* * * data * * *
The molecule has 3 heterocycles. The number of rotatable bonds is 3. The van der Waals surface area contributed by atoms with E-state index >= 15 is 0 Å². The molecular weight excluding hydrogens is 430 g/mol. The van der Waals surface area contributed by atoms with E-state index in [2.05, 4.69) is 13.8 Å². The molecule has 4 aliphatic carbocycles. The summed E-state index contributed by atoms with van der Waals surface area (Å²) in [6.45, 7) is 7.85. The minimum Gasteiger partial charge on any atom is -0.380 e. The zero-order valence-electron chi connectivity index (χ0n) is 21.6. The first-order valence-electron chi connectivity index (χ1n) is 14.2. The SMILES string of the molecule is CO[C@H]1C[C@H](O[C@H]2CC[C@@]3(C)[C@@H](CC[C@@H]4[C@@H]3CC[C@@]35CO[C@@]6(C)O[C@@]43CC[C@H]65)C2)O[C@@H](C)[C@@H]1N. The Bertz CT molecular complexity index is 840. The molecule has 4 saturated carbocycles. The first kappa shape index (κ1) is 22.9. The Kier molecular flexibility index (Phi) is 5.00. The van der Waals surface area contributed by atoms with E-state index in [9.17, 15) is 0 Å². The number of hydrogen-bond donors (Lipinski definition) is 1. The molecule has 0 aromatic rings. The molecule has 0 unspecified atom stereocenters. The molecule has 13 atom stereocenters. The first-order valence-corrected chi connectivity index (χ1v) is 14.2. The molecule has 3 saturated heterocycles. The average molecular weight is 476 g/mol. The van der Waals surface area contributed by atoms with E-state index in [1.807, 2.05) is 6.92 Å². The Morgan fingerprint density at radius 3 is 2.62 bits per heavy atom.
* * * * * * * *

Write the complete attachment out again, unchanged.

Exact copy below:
The molecule has 3 heterocycles. The number of rotatable bonds is 3. The van der Waals surface area contributed by atoms with E-state index >= 15 is 0 Å². The molecular weight excluding hydrogens is 430 g/mol. The van der Waals surface area contributed by atoms with E-state index in [2.05, 4.69) is 13.8 Å². The molecule has 4 aliphatic carbocycles. The summed E-state index contributed by atoms with van der Waals surface area (Å²) in [6.45, 7) is 7.85. The minimum Gasteiger partial charge on any atom is -0.380 e. The zero-order valence-electron chi connectivity index (χ0n) is 21.6. The first-order valence-electron chi connectivity index (χ1n) is 14.2. The SMILES string of the molecule is CO[C@H]1C[C@H](O[C@H]2CC[C@@]3(C)[C@@H](CC[C@@H]4[C@@H]3CC[C@@]35CO[C@@]6(C)O[C@@]43CC[C@H]65)C2)O[C@@H](C)[C@@H]1N. The Bertz CT molecular complexity index is 840. The molecule has 4 saturated carbocycles. The first kappa shape index (κ1) is 22.9. The Kier molecular flexibility index (Phi) is 5.00. The van der Waals surface area contributed by atoms with E-state index in [9.17, 15) is 0 Å². The number of hydrogen-bond donors (Lipinski definition) is 1. The molecule has 0 aromatic rings. The molecule has 0 unspecified atom stereocenters. The molecule has 13 atom stereocenters. The first-order valence-corrected chi connectivity index (χ1v) is 14.2. The molecule has 3 saturated heterocycles. The average molecular weight is 476 g/mol. The van der Waals surface area contributed by atoms with E-state index in [1.807, 2.05) is 6.92 Å². The Morgan fingerprint density at radius 3 is 2.62 bits per heavy atom.